After some indifferent respite of time, it chanced that the young Damosel (who was named Iphigenia) awaked before any of the other with her, and lifted up her head, with her eyes wide open, she saw Chynon standing before her, leaning still on his staffe; whereat marvailing not a little, she saide unto him: Chynon, whither wanderest thou, or what dost thou seeke for in this wood? Chynon, who not onely by his countenance but likewise his folly, Nobility of birth, and wealthy possessions of his father, was generally knowne throughout the Countrey, made no answere at all to the demand of Iphigenia: but so soone as he beheld her eyes open, he began to observe them with a constant regard, and being perswaded in his soule, that from them flowed such an unutterable singularity, as he had never felt till then. Which the young Gentlewoman well noting, she began to wax fearefull, least these stedfast lookes of his, should incite his rusticity to some attempt, which might redound to her dishonour: wherefore awaking her women and servants, and they all being risen, she saide. Farewell Chynon, I leave thee to thine owne good Fortune; whereto hee presently replyed, saying: I will go with you. Now, although the Gentlewoman refused his company, as dreading some acte of incivility from him: yet could she not devise any way to be rid of him, till he had brought her to her owne dwelling, where taking leave mannerly of her, he went directly home to his Fathers house, saying: Nothing should compell him to live any longer in the muddy Country. And albeit his Father was much offended hereat, and all the rest of his kindred and friends: (yet not knowing how to helpe it) they suffered him to continue there still, expecting the cause of this his so sodaine alteration, from the course of life, which contented him so highly before.

Chynon being now wounded to the heart (where never any civill instruction could before get entrance) with loves piercing dart, by the bright beauty of Iphigenia, mooved much admiration (falling from one change to another) in his Father, Kindred, and all else that knew him. For first, he requested of his Father, that he might be habited and respected like to his other Brethren, whereto right gladly he condiscended. And frequenting the company of civill youths, observing also the cariage of Gentlemen, especially such as were amorously enclined: he grew to a beginning in short time (to the wonder of every one) not onely to understand the first instruction of letters, but also became most skilfull, even amongst them that were best exercised in Philosophy. And afterward, love to Iphigenia being the sole occasion of this happy alteration, not onely did his harsh and clownish voyce convert it selfe more mildely, but also hee became a singular Musitian, and could perfectly play on any instrument. Beside, he tooke delight in the riding and managing of great horses, and finding himselfe of a strong and able body, he exercised all kinds of Military Disciplines, as well by Sea, as on the land. And, to be breefe, because I would not seeme tedious in the repetition of all his vertues, scarsly had he attained to the fourth yeare, after he was thus falne in love, but hee became generally knowne, to be the most civil, wise, and worthy Gentleman, aswell for all vertues enriching the minde, as any whatsoever to beautifie the body, that very hardly he could be equalled throughout the whole kingdome of Cyprus.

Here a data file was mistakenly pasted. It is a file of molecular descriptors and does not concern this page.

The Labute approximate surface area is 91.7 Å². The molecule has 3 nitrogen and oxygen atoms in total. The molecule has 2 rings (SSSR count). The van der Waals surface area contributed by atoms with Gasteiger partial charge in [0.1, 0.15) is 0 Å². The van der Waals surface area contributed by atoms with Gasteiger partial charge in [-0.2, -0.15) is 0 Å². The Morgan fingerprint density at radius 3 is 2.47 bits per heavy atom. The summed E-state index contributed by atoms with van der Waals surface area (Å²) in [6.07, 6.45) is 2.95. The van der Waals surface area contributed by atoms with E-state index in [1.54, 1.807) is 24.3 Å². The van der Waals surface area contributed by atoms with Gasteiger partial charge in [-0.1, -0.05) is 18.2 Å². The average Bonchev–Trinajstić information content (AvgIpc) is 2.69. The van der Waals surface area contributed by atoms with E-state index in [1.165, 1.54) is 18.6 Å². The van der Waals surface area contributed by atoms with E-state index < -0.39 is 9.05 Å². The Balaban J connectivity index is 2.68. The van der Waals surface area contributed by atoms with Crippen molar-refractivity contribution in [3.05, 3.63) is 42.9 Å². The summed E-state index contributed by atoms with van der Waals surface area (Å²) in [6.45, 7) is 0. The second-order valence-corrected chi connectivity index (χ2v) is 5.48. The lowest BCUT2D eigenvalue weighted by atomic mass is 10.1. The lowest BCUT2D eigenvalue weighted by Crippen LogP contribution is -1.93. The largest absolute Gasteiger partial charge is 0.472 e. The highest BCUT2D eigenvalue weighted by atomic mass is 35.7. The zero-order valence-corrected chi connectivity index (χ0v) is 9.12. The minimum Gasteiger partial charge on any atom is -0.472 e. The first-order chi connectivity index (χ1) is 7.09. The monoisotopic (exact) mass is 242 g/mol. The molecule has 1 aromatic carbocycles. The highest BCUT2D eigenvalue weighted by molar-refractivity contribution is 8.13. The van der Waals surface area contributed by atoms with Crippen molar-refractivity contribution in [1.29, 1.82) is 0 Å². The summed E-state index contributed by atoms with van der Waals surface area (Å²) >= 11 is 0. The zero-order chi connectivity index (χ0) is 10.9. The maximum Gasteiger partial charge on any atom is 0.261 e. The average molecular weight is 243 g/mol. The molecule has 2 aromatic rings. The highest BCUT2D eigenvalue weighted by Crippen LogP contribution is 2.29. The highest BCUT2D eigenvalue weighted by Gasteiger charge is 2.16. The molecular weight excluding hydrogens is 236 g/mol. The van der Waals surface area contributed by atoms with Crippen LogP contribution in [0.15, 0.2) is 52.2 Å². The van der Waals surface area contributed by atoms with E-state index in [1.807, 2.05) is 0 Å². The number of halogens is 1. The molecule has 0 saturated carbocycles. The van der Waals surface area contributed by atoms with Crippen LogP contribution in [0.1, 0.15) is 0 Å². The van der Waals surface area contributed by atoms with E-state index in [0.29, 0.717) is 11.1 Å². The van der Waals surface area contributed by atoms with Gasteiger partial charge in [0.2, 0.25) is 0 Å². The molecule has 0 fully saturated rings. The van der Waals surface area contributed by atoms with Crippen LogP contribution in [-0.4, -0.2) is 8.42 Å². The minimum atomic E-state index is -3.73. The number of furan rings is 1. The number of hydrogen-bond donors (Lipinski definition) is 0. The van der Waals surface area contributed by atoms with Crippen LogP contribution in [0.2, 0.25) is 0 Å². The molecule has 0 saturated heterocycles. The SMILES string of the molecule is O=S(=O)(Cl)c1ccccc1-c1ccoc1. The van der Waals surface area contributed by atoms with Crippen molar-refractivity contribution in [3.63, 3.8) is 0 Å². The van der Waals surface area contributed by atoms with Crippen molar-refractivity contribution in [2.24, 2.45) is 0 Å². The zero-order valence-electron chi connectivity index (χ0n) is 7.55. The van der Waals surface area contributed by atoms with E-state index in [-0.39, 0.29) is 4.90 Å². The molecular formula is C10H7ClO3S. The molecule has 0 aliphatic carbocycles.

What shall we say then (vertuous Ladies) concerning this Chynon? Surely nothing else, but that those high and divine vertues, infused into his gentle soule, were by envious Fortune bound and shut up in some small angle of his intellect, which being shaken and set at liberty by love, (as having a farre more potent power then Fortune, in quickning and reviving the dull drowsie spirits) declared his mighty and soveraigne Authority, in setting free so many faire and precious vertues unjustly detayned, to let the worlds eye behold them truly, by manifest testimony from whence he can deliver those spirits subjected to his power, and guid them (afterward) to the highest degrees of honour. And although Chynon by affecting Iphigenia, failed in some particular things; yet notwithstanding, his Father Aristippus duely considering, that love had made him a man, whereas (before) he was no better then a beast: not onely endured all patiently, but also advised him therein, to take such courses as best liked himselfe. Neverthelesse, Chynon (who refused to be called Galesus, which was his naturall name indeed) remembring that Iphigenia tearmed him Chynon, and coveting (under this title) to accomplish the issue of his honest amorous desire: made many motions to Ciphaeus the Father of Iphigenia, that he would be pleased to let him enjoy her in marriage. But Ciphaeus told him, that he had already passed his promise for her, to a Gentleman of Rhodes, named Pasimondo, which promise he religiously intended to performe.

The time being come, which was concluded on for Iphigeniaes marriage, in regard that the affianced husband had sent for her: Chynon thus communed with his owne thoughts. Now is the time (quoth he) to let my divine Mistresse see, how truly and honourably I doe affect her, because (by her) I am become a man. But if I could be possessed of her, I should growe more glorious, then the common condition of a mortall man, and have her I will, or loose my life in the adventure. Being thus resolved, he prevailed with divers young Gentlemen his friends, making them of his faction, and secretly prepared a Shippe, furnished with all things for a Naval fight, setting sodainly forth to Sea, and hulling abroad in those parts by which the vessell should passe, that must convey Iphigenia to Rhodes to her husband. After many honours done to them, who were to transport her thence unto Rhodes, being imbarked, they set saile upon their Bon viaggio.